Yamina chief Naftali Bennett and Yesh Atid leader Yair Lapid will share mutual veto power as part of the coalition agreement for the emerging "government for change", Hebrew media reported Monday evening.
Lawmakers who wish to raise an issue for either government or ministerial committee discussion would require the approval of both the sitting prime minister and alternate prime minister. The voting power in the government plenum and in ministerial committees will be equally divided between both the coalition's right- and left-wing flanks, with each prime minister overseeing their flank's ministers.
The coalition agreements will be signed between Prime Minister-Designate Bennett's Yamina party and Alternate Prime Minister-Designate Lapid's Yesh Atid party, and at the same time, between the bloc's six other factions and Yesh Atid.
Each faction of the so-called "bloc for change", which seeks to put an end to Prime Minister Benjamin Netanyahu's 12-year rule, will be bound by the Yesh Atid-Yamina deal that will be appended to all other agreements.
The agreement further stipulated that other Knesset factions wishing to join the government after it had been sworn in would require the consent of both the incumbent prime minister and alternate prime minister.
Additionally, the factions of the government-in-waiting have agreed to expand the so-called Norwegian Law, allowing ministers to give up their seats in the Knesset for other members of their parties.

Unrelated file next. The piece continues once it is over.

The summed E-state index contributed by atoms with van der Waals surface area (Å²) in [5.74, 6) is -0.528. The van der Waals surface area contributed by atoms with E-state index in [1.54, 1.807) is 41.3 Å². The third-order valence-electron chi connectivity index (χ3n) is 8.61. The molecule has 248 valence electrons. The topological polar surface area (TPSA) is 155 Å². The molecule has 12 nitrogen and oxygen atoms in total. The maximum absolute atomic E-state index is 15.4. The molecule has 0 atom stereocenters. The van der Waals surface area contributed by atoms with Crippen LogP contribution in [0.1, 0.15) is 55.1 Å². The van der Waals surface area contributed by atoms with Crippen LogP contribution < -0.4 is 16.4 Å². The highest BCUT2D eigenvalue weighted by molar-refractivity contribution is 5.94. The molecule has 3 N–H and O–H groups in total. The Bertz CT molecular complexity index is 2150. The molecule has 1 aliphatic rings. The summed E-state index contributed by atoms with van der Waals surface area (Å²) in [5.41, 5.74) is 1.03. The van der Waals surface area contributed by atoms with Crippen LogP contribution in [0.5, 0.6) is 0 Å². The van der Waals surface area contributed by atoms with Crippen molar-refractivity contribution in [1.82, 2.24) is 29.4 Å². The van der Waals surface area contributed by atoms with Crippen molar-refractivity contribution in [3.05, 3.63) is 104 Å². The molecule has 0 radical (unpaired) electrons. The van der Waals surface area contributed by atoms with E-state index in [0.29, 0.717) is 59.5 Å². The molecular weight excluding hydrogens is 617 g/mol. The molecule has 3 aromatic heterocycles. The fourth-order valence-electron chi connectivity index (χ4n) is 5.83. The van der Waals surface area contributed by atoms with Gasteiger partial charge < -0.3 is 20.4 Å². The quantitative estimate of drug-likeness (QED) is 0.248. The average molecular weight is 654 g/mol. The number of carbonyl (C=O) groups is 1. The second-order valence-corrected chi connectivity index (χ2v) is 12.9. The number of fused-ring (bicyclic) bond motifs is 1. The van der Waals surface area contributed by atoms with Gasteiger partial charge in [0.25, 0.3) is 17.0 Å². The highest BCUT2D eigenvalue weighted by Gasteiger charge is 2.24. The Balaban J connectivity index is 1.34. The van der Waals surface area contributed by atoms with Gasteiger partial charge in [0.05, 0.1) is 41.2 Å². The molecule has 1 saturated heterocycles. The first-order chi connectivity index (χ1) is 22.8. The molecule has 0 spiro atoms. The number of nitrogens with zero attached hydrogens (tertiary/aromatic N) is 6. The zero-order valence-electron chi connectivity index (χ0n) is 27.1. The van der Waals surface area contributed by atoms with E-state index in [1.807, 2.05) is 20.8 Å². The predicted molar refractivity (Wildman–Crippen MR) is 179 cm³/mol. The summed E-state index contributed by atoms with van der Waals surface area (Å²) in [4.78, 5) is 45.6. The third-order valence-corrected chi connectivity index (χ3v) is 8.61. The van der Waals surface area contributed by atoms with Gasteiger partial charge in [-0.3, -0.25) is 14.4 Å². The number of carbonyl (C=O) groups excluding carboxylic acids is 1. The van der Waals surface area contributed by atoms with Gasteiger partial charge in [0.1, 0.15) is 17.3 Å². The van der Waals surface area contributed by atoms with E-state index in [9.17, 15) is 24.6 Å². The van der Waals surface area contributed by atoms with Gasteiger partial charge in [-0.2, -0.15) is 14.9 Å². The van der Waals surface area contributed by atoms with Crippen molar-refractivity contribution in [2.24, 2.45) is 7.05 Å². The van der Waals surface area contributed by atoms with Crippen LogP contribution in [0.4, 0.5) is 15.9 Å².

The budding government has also released its charter, which is comprised of 30 different clauses. The manifesto's preamble stated that "the unity government that will be formed will focus in its actions on the civic and economic fields, in order to improve the welfare of Israeli citizens from all groups and sectors, and will bring about within a short time from the date of its inauguration the approval of a state budget for the coming years."
The state budget has been a major wedge issue that sparked heated political debates over the past two years, as Prime Minister Netanyahu and his allies blocked several attempts to pass a financial blueprint for the country, and has even lead to the collapse of the most recent government.
The charter further stated that the government would "focus on the many issues affecting all citizens of the country in the fields of security, health and economy.
"The government will work to mend the rifts between the various elements of Israeli society and to strengthen the foundations of Israel as a Jewish and democratic state in the spirit of the Declaration of Independence, and lead various programs aimed at getting the State of Israel out of the economic crisis."
Lapid had managed to strike deals with the different elements of the so-called "coalition for change" last Wednesday with less than an hour to go before a midnight deadline that would have seen the mandate for forming a government return to President Reuven Rivlin and likely sent Israel into its fifth round of elections since April 2019.
The coalition deal hinged on support from eight parties from across the political spectrum, as each faction's seats are required to reach the support of the 61 lawmakers needed to form a majority government.
Yesh Atid has 17 seats; Benny Gantz's Blue & White has eight seats; Labor, Yamina and Avigdor Liberman's Yisrael Beytenu each have seven; Gideon Saar's New Hope and Meretz under Nitzan Horowitz have six apiece; and Ra'am has four.
Knesset Speaker Yariv Levin was reportedly mulling to convene the Knesset plenum this coming Wednesday in order to swear in the new government.